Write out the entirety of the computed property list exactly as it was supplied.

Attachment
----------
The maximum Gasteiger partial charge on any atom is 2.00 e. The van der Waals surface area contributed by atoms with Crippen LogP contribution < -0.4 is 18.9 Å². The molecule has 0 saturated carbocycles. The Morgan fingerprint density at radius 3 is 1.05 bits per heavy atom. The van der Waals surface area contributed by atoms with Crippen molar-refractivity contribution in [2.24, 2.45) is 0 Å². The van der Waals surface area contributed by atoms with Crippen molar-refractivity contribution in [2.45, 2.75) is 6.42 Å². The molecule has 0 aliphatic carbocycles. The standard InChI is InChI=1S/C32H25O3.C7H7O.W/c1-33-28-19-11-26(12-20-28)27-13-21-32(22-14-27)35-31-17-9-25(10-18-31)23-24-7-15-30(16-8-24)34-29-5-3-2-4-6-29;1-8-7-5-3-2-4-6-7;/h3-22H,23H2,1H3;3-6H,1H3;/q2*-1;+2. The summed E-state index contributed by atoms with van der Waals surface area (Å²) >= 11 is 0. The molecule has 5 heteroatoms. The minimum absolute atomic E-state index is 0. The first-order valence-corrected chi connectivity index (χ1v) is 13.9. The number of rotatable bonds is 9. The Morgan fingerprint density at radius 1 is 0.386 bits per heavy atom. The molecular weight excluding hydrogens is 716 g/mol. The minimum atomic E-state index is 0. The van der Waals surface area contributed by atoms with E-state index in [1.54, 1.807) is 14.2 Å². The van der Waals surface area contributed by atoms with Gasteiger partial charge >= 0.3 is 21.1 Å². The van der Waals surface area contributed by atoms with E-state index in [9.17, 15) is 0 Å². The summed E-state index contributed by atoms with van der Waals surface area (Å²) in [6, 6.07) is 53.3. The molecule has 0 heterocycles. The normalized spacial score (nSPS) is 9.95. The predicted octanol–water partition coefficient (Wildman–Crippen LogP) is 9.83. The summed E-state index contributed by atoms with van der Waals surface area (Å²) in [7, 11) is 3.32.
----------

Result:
The maximum Gasteiger partial charge on any atom is 2.00 e. The van der Waals surface area contributed by atoms with Crippen LogP contribution < -0.4 is 18.9 Å². The molecule has 0 saturated carbocycles. The Morgan fingerprint density at radius 3 is 1.05 bits per heavy atom. The van der Waals surface area contributed by atoms with Crippen molar-refractivity contribution in [2.24, 2.45) is 0 Å². The van der Waals surface area contributed by atoms with Crippen molar-refractivity contribution in [2.45, 2.75) is 6.42 Å². The molecule has 0 aliphatic carbocycles. The standard InChI is InChI=1S/C32H25O3.C7H7O.W/c1-33-28-19-11-26(12-20-28)27-13-21-32(22-14-27)35-31-17-9-25(10-18-31)23-24-7-15-30(16-8-24)34-29-5-3-2-4-6-29;1-8-7-5-3-2-4-6-7;/h3-22H,23H2,1H3;3-6H,1H3;/q2*-1;+2. The summed E-state index contributed by atoms with van der Waals surface area (Å²) >= 11 is 0. The molecule has 5 heteroatoms. The minimum absolute atomic E-state index is 0. The first-order valence-corrected chi connectivity index (χ1v) is 13.9. The number of rotatable bonds is 9. The Morgan fingerprint density at radius 1 is 0.386 bits per heavy atom. The molecular weight excluding hydrogens is 716 g/mol. The minimum atomic E-state index is 0. The van der Waals surface area contributed by atoms with E-state index in [1.54, 1.807) is 14.2 Å². The van der Waals surface area contributed by atoms with Gasteiger partial charge >= 0.3 is 21.1 Å². The van der Waals surface area contributed by atoms with E-state index in [9.17, 15) is 0 Å². The summed E-state index contributed by atoms with van der Waals surface area (Å²) in [6, 6.07) is 53.3. The molecule has 0 heterocycles. The normalized spacial score (nSPS) is 9.95. The predicted octanol–water partition coefficient (Wildman–Crippen LogP) is 9.83. The summed E-state index contributed by atoms with van der Waals surface area (Å²) in [7, 11) is 3.32.